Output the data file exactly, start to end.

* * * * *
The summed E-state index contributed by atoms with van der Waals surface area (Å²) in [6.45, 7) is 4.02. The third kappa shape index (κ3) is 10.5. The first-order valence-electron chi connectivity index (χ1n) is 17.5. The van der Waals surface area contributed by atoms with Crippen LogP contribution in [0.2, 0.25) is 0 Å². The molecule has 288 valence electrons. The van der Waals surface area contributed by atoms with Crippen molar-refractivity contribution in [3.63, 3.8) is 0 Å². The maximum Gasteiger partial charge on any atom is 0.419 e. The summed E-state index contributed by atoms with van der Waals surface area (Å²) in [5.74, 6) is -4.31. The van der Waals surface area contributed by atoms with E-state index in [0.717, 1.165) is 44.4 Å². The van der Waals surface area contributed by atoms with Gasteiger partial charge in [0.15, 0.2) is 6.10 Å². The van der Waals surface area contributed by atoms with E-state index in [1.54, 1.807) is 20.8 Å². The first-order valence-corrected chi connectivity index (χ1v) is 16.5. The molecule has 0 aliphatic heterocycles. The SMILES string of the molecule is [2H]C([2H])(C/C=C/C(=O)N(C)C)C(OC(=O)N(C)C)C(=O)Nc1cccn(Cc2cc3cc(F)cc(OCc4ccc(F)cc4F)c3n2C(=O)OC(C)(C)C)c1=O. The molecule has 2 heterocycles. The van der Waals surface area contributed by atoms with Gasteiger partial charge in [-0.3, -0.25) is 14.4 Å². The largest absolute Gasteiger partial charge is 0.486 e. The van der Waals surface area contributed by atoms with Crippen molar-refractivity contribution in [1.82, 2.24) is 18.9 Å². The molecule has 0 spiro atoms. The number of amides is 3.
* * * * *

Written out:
The summed E-state index contributed by atoms with van der Waals surface area (Å²) in [6.45, 7) is 4.02. The third kappa shape index (κ3) is 10.5. The first-order valence-electron chi connectivity index (χ1n) is 17.5. The van der Waals surface area contributed by atoms with Crippen LogP contribution in [0.2, 0.25) is 0 Å². The molecule has 288 valence electrons. The van der Waals surface area contributed by atoms with Crippen molar-refractivity contribution in [3.63, 3.8) is 0 Å². The maximum Gasteiger partial charge on any atom is 0.419 e. The summed E-state index contributed by atoms with van der Waals surface area (Å²) in [5.74, 6) is -4.31. The van der Waals surface area contributed by atoms with E-state index in [0.717, 1.165) is 44.4 Å². The van der Waals surface area contributed by atoms with Gasteiger partial charge in [0.15, 0.2) is 6.10 Å². The van der Waals surface area contributed by atoms with E-state index in [1.54, 1.807) is 20.8 Å². The first-order valence-corrected chi connectivity index (χ1v) is 16.5. The molecule has 0 aliphatic heterocycles. The SMILES string of the molecule is [2H]C([2H])(C/C=C/C(=O)N(C)C)C(OC(=O)N(C)C)C(=O)Nc1cccn(Cc2cc3cc(F)cc(OCc4ccc(F)cc4F)c3n2C(=O)OC(C)(C)C)c1=O. The molecule has 2 heterocycles. The van der Waals surface area contributed by atoms with Gasteiger partial charge in [-0.3, -0.25) is 14.4 Å². The largest absolute Gasteiger partial charge is 0.486 e. The van der Waals surface area contributed by atoms with Crippen molar-refractivity contribution in [1.82, 2.24) is 18.9 Å². The molecule has 0 spiro atoms. The number of amides is 3.